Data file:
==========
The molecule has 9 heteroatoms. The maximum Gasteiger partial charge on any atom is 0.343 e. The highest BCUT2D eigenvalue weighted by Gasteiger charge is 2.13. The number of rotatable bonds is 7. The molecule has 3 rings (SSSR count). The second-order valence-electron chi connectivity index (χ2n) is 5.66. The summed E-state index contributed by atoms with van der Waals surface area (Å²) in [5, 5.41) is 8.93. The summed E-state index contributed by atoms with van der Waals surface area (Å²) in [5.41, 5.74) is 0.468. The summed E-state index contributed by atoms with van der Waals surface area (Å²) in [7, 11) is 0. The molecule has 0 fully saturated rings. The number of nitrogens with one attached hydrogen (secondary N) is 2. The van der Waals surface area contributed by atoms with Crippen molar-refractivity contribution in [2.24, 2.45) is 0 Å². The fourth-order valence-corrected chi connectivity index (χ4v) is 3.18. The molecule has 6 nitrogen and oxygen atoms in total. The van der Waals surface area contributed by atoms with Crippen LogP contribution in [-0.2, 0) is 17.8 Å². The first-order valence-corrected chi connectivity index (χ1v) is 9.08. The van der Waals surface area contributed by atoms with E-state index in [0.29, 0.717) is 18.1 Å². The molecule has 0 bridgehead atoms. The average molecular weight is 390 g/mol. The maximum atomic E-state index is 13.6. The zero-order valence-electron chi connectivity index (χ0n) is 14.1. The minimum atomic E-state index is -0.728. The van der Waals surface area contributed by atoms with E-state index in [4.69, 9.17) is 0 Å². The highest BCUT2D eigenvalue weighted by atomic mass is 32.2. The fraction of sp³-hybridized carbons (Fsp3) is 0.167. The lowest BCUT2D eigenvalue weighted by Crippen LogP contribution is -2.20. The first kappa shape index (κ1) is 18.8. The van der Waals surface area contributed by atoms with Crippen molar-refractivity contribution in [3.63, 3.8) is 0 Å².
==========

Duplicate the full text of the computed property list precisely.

The molecule has 9 heteroatoms. The maximum Gasteiger partial charge on any atom is 0.343 e. The highest BCUT2D eigenvalue weighted by Gasteiger charge is 2.13. The number of rotatable bonds is 7. The molecule has 3 rings (SSSR count). The second-order valence-electron chi connectivity index (χ2n) is 5.66. The summed E-state index contributed by atoms with van der Waals surface area (Å²) in [5, 5.41) is 8.93. The summed E-state index contributed by atoms with van der Waals surface area (Å²) in [5.41, 5.74) is 0.468. The summed E-state index contributed by atoms with van der Waals surface area (Å²) in [7, 11) is 0. The molecule has 0 fully saturated rings. The number of nitrogens with one attached hydrogen (secondary N) is 2. The van der Waals surface area contributed by atoms with Crippen molar-refractivity contribution in [2.24, 2.45) is 0 Å². The fourth-order valence-corrected chi connectivity index (χ4v) is 3.18. The molecule has 6 nitrogen and oxygen atoms in total. The van der Waals surface area contributed by atoms with Crippen LogP contribution in [-0.2, 0) is 17.8 Å². The first-order valence-corrected chi connectivity index (χ1v) is 9.08. The van der Waals surface area contributed by atoms with E-state index in [0.29, 0.717) is 18.1 Å². The molecule has 0 bridgehead atoms. The average molecular weight is 390 g/mol. The maximum atomic E-state index is 13.6. The zero-order valence-electron chi connectivity index (χ0n) is 14.1. The minimum atomic E-state index is -0.728. The van der Waals surface area contributed by atoms with E-state index in [4.69, 9.17) is 0 Å². The highest BCUT2D eigenvalue weighted by atomic mass is 32.2. The fraction of sp³-hybridized carbons (Fsp3) is 0.167. The lowest BCUT2D eigenvalue weighted by Crippen LogP contribution is -2.20. The first kappa shape index (κ1) is 18.8. The van der Waals surface area contributed by atoms with Crippen molar-refractivity contribution in [3.63, 3.8) is 0 Å².